Toyota Avensis saloon (2009 – ) long term test: 3/3
Wednesday 02 September 2009
Flat batteries and punctures have afflicted some of the long term fleet recently, but the Avensis is still going strong.
But that’s not to say it’s been completely without fault. Stuart Milne, deputy web editor lifts the lid – and the bonnet – on the Avensis after 8,000 miles.
Wall flower: A flash car is good in theory, but you can’t help wondering if it’s getting the wrong sort of attention. No such problems with the Avensis – its presence provokes very little reaction.
Ride: I’ve been driving other cars recently, and by comparison they all fail to cosset in the way the Avensis does.
Looks: It might not provoke the ‘wrong’ sort of reaction, but it doesn’t provoke the ‘right’ sort either.
Push button handbrake: Driving an Audi recently shows how it should be done – positioned well, with a feature that applies it automatically; perfect for parking and stop-start traffic.
Just after our 7,000th mile, I needed to pull over and pop the bonnet for the very first time.
But that’s not through mechanical fault; more a bird’s breakfast, lunch and dinner. Part way through cleaning a maelstrom of smeared bugs and bird poo from the windscreen, the contents of the windscreen washer bottle ran out, leaving me with a manky mess on the glass.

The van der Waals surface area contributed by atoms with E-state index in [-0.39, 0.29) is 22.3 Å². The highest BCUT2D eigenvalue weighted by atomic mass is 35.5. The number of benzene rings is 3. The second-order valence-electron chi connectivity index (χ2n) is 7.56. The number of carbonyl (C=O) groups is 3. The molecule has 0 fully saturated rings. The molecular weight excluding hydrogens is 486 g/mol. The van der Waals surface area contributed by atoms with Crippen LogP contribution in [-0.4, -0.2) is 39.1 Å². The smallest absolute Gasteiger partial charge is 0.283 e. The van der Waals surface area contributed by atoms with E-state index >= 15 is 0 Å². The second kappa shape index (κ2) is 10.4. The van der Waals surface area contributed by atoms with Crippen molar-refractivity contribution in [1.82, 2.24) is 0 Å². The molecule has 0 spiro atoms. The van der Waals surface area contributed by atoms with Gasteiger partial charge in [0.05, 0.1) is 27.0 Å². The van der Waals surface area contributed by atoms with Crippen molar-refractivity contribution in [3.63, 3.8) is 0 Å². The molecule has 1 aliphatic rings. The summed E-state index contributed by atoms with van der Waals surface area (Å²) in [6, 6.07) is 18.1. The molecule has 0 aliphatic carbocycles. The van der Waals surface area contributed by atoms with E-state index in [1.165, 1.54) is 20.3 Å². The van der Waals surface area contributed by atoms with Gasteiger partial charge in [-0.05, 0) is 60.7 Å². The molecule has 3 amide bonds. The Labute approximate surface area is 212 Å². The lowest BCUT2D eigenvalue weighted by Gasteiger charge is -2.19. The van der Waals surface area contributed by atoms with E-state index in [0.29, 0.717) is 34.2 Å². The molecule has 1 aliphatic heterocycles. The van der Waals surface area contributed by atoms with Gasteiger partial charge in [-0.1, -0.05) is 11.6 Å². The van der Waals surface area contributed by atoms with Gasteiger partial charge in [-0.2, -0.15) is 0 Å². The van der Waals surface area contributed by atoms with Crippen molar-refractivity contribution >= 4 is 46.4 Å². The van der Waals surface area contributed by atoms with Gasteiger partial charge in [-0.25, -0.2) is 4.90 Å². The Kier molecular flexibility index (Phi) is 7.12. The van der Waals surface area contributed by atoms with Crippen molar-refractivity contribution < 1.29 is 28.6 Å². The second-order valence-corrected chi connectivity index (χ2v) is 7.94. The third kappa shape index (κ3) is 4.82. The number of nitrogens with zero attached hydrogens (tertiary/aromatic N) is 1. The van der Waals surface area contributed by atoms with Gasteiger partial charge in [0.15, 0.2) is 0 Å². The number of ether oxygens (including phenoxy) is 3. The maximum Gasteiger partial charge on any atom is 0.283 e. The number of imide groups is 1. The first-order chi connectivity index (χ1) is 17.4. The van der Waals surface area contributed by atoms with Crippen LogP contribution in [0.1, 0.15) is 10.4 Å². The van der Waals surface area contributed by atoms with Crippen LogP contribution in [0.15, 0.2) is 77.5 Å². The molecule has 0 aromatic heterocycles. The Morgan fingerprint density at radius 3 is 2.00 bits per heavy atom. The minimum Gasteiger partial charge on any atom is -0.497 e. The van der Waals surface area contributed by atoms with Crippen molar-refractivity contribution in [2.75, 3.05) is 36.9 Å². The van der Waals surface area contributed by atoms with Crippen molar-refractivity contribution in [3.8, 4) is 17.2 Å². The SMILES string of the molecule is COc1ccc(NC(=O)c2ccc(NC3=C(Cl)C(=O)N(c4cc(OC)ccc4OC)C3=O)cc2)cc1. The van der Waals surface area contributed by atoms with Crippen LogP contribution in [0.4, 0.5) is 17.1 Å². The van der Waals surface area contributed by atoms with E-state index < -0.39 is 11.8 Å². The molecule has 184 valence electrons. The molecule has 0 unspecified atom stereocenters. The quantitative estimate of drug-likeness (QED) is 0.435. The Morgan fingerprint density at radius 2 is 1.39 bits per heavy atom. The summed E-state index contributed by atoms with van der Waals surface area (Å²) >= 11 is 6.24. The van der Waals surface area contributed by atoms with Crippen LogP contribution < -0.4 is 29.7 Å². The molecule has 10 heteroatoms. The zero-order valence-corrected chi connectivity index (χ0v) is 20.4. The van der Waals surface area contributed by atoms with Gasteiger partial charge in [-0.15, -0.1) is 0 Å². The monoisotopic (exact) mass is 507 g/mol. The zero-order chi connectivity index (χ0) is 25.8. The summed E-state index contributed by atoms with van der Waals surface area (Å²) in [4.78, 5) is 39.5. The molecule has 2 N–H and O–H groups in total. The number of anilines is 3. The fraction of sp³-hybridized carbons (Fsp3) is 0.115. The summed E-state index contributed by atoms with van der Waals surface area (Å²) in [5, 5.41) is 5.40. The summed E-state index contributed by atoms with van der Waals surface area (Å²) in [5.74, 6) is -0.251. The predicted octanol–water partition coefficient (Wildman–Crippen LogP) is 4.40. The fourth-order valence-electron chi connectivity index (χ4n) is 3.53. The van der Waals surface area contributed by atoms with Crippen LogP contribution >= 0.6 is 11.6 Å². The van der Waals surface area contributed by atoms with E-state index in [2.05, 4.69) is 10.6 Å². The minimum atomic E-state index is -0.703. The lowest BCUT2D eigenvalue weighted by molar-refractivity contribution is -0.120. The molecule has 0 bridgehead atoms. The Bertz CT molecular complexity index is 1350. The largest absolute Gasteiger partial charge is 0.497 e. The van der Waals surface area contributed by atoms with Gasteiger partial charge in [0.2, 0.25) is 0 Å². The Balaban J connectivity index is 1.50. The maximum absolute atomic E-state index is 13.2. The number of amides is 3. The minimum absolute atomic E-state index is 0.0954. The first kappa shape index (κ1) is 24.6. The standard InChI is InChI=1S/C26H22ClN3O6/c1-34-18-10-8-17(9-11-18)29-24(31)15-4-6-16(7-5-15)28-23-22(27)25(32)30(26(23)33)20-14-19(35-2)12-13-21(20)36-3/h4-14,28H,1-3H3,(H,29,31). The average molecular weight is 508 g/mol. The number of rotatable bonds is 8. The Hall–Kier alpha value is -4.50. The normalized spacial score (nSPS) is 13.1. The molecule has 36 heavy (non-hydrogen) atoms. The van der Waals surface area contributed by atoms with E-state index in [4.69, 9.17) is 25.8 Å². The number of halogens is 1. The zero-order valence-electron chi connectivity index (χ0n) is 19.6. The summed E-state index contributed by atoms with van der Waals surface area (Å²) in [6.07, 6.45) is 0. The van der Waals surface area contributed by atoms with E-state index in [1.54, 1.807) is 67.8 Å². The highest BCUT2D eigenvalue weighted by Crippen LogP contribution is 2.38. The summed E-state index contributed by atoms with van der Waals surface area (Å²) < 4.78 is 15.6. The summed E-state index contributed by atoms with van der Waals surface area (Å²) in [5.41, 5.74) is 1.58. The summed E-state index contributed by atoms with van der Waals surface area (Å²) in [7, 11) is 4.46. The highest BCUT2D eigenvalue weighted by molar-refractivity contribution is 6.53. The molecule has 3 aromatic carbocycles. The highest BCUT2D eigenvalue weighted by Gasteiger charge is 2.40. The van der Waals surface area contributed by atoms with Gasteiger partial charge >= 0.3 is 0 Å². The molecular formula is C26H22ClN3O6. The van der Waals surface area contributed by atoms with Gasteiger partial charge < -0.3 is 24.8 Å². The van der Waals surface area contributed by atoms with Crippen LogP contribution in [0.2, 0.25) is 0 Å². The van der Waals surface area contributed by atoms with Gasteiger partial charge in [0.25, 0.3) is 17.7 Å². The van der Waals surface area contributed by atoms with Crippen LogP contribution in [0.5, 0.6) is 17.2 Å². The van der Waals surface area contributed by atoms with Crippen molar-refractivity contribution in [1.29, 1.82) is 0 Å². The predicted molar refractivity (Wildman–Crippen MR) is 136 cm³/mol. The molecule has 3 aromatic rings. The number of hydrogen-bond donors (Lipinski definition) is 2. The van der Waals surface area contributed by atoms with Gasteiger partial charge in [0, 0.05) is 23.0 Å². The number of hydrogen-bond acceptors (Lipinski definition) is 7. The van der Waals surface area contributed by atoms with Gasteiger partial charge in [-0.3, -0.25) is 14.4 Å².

So a journey home saw a quick visit to the jetwash to blast it – and the astonishing amount of brake dust the Avensis accumulates – off, and fill up the washer bottle.
It’s incredible how much plastic there is under the bonnet of modern cars. There’s virtually no engine to be seen and is likely to put off all but the most dedicated home servicer when the car is out of warranty.
But it does brighten up an otherwise dull engine bay – the diesel four-pot is hardly a vision of chromed V8 loveliness.
The second little hiccup is another petrol station-based problem.
We’ve all been there. In a hurry for an appointment and the fuel gauge dips to empty. Now I never entirely trust digital fuel gauges, like the Avensis’ because you don’t get a sense of where the real fuel level lies within the ‘block’ you’re on at the time.
So the inevitable happened. I’m running late, the gauge dips and I’m apparently running on fumes. To work out whether I can get there without filling up, I flick the trip computer to display the car’s range. It reads ‘0 miles’.
So I dive into the local garage for a splash and dash, loading enough fuel to make a difference to the car’s admittedly small fuel tank. But after giving it a few miles to wake up, the display is still sat at zero, despite the tank now reading a quarter full.
This lasted for a day-and-a-bit; and just when I was planning a visit to the local Toyota dealer, the display sorted itself out. Strange.
But if that’s the biggest mechanical foible yet encountered, it bodes very well for the long-term reliability of the Avensis.
I’m handing it over to editor Adrian Higgins for a couple of months, so he’ll be giving you a second opinion soon.
Average speed: 32mph
Fuel consumption: 41.2mpg
Price: £23,030 on the road
Options fitted: Premium navigation and audio with music hard drive and rear parking camera (£1,500+VAT)